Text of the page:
An individual consideration is an ethical investigation of a practical problem situation, including 1) a thorough analysis of the situation to identify practical questions about which there might be disagreement as well as issues of philosophical salience; 2) two or more practical options for responding to the situation; and 3) a thorough, even-handed, critical consideration of each option that makes use of several, distinct philosophical perspectives (as specified). Each individual consideration will start with the problem situation and one of the options from the group presentation; each student will carry out an independent analysis of the situation and one of the options presented by the group as well as an additional option of her or his own devising. The work submitted should take the form of paragraphs consisting of complete sentences, but it can remain open-ended and, in a sense, unfinished. In fact, a consideration should not reach any conclusions or include any arguments for one “side” or another; there may be indications of further areas of inquiry that are still open. Considerations will be evaluated using the rubric.

A fragment is a short, single-purpose writing; as the name implies, it is not intended to be either comprehensive or polished.  All fragments will be returned with substantive comments and recorded as credit/no credit. Fragments come in three varieties:

  • a group plan is a brief account of how the group will prepare for and complete a group presentation, including identification and assignment of responsibilities, plans for in-class and out-of-class work, procedures for communication and sharing documents, and so on;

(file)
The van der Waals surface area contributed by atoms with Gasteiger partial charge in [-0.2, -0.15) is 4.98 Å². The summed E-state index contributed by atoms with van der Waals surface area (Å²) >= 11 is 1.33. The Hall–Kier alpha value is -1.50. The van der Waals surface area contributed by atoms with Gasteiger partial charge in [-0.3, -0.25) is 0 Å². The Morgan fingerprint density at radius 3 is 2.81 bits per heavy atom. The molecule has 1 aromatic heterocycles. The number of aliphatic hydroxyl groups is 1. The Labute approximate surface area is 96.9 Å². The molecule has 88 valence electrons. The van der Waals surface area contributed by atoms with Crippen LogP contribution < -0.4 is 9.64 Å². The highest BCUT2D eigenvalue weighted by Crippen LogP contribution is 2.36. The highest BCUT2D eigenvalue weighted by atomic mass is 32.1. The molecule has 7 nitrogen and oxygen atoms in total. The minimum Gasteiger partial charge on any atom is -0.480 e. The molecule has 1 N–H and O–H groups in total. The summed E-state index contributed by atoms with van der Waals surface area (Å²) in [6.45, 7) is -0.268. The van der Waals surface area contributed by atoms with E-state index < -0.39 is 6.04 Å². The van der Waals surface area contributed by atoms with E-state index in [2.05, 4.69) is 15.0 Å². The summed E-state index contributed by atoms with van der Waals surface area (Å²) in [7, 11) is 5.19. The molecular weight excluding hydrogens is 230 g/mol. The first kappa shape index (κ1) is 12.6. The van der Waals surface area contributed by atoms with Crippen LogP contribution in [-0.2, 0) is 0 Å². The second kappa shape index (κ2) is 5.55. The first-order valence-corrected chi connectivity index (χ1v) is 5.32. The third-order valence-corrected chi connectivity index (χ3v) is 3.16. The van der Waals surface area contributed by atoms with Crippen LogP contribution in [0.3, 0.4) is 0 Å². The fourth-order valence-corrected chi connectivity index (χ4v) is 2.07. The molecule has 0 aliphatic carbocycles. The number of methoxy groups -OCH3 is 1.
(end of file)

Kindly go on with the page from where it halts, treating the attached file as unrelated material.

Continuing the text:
• a group checkpoint is a brief account of the group’s progress in following its group plan including accomplishments, challenges encountered, and possible adjustments or revisions to the plan;
  • an individual reflection consists of a few paragraphs of self-assessment, including answers to the following questions: What are you doing especially well in your work for this course? What could you be doing better in your work for this course? How? What have been your most important accomplishments in your progress toward the learning outcomes of the course? What are the most important challenges you have yet to address?

In addition, at the end of the term, each student will submit a final portfolio of her or his own, individual work in the course, comprising:

  • all three individual considerations as they were originally submitted, each annotated with at least six comments (three indications of things done well, three indications of things that could have been better, and how they could have been better); and
  • a new individual reflection on the student’s work and progress through whole of the course.

My classes for Spring start today. I may write a brief update, later, with any notes worth sharing.